The Greatest Sex Scene Ever Written: Failure And Success In The Age Of Unlimited Porno
In reality, that quote is literary only in that somebody went to the trouble of writing it down--it's actually an excerpt from the liner notes for "Two Midget Aliens" (really NSFW, that link), a 15-minute porno about, you know, two midget aliens having sex and stuff. It is, however, illustrative of an important literary point, which is that John Heilpern is dead wrong about sex. At least in a literary sense.
In the September issue of Vanity Fair, Heilpern -- who's also a drama critic for the New York Observer -- interviews esteemed postmodern novelist (and current Brooklyn-dweller) Martin Amis for his "Out to Lunch" column, in which he takes people out to lunch and has conversations with them; Heilpern's end of the conversation tends to be kind of charmingly random. In this particular one, he and Amis are talking about movies when Heilpern says, "And yet no novelist, including you, has ever written a successful sex scene."
Heilpern makes this assertion so matter-of-factly, it's tempting to take it at face value. After all, we all know what he's talking about. For the most part, sex scenes in literature are pretty terrible, and we just want them to be over with so we can get back to the parts about... whatever it is that's not the sex scene. Stephen King, for example, is well known for his egregious depictions of coitus. From his most recent novel:
"Ohmygodyes," she said and I laughed. She opened her eyes and looked up at me with curiosity and hopefulness. "Is it over, or is there more?"
"A little more," I said. "I don't know how much. I haven't been with a woman in a long time."
It turned out there was quite a bit more. ... At the end she began to gasp. "Oh dear, oh my dear, oh my dear dear God, oh sugar!"
The tricky thing about sex--and the reason it's so hard to write about--is that sex is like an on-off switch: It's either arousing or it's disgusting. There's basically no middle ground. So when it's written in a way that's neither arousing nor disgusting (a la King above), it just rings false and silly.
Keeping that in mind, it's possible that "successful" could mean either arousing or disgusting. But where sex is concerned, it's hard to anticipate either reaction; what's arousing to one man is deeply shameful to the next, and possibly both for the same guy--one need only consider the vast array of porno available on this very internet (Two Alien Midgets, anyone?) for proof of just how bizarrely disparate are the things that turn us on and off. Doug Stanhope elucidates:
Porno aside, for an example of this phenomenon at work in literature, look no further than anything by Tom Robbins, who writes about vaginas with enough horny precision to give even the most porn-jaded 19-year old at least a half-chub--until you picture Tom Robbins himself furiously masturbating at the Remington SL3 and it becomes disgusting. Successful? Perhaps, if only for the fact of its duality.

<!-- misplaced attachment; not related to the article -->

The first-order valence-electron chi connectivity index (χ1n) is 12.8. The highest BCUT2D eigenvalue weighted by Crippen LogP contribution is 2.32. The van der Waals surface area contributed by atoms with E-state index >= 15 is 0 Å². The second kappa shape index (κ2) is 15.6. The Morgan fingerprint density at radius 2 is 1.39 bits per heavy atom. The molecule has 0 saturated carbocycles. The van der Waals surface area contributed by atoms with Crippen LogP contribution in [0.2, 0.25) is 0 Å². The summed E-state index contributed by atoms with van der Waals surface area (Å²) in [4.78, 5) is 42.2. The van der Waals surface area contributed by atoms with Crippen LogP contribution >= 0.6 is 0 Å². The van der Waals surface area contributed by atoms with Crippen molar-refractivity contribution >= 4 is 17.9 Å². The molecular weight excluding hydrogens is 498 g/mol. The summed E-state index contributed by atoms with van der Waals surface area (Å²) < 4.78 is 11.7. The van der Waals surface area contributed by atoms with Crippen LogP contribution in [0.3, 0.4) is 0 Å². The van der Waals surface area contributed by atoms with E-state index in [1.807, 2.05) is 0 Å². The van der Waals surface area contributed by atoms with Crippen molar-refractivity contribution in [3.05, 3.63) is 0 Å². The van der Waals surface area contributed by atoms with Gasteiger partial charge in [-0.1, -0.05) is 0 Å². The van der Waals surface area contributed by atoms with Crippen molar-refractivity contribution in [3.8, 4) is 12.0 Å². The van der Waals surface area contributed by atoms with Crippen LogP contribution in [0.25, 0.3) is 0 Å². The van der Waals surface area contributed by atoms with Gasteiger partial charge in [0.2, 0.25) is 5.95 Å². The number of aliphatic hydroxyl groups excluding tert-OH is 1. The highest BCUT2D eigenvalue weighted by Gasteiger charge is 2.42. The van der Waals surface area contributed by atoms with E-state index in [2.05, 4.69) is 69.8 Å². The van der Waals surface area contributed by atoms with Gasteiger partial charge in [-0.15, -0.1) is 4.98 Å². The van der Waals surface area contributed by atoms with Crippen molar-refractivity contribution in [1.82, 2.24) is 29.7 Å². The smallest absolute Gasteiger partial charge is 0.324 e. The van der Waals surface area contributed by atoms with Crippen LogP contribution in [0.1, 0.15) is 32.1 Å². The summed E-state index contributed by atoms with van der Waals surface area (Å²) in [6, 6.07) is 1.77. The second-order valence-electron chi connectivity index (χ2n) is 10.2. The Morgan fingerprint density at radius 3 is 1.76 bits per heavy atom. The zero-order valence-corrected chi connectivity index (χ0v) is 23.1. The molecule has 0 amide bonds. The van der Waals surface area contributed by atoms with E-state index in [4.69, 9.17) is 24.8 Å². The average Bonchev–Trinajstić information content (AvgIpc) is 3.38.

Either way, there's some truth to Amis' response to Heilpern, which was to say, "Well, I think it's a watertight statement that you can't write about successful, fulfilling sex. But you can write about the fiasco."
Fair enough, Amis, but I want to say it goes deeper than that. The thing about successful, fulfilling sex, you see, is that it's only successful and fulfilling to the people having it. Watching successful, fulfilling sex, on the other hand, is disgusting at best, boring at worst--at least in literature, where no matter how deep we get into the head of a character, we're just cheap thought-voyeurs. And for the creeper-peeper, it doesn't get worse than boring.
But let's put all this quibbling aside and generously assume that what "successful" means is just plain "genius-level fucking brilliant," in the most objective sense possible. Even then, the truly baffling thing about Heilpern's assertion is that he and Amis are talking literally not five sentences earlier about the writer of some of the most evocative, compelling and all-around brilliant sex scenes of all time. That writer, of course, is Nabokov.
"Oh, it's nothing at all," she cried with a sudden shrill note in her voice, and she wiggled, and squirmed, and threw her head back, and her teeth rested on her glistening underlip as she half-turned away, and my moaning mouth, gentlemen of the jury, almost reached her bare neck, while I crushed out against her left buttock the last throb of the longest ecstasy man or monster had ever known.
The disturbing fact that this scene happens to take place between a middle-aged man and a 12-year-old girl just makes the scene more... well, it's hard to say "exciting" without seeming pedophile-ish, but I dare you to read this scene in its context without quickening your breath. With the power of literature alone, Nabokov forces you to feel the excitement of the conquest of a pedophile. If that's not some kind of success, I don't know what is.
But whatever. We obviously can't all be Nabokov. What I'm saying is, maybe a literary sex scene is successful if someone likes it--just like in porno. Because as long as the vast legions of turgid, glistening members continue to pump their copious harlequin jism onto the palpitating laps of housewives in used book stores everywhere, there will always be a chance for a Lady Chatterley's Lover to capitalize on the promise of its dirty parts. Plus, 50 Shades of Grey just made ninety bajillion dollars while you were reading this.
How's that for successful?
Jef Otte is a writer and essayist living in Kalamazoo, Michigan. In his spare time, he contemplates writing sexy Twilight fan fiction to pay the bills.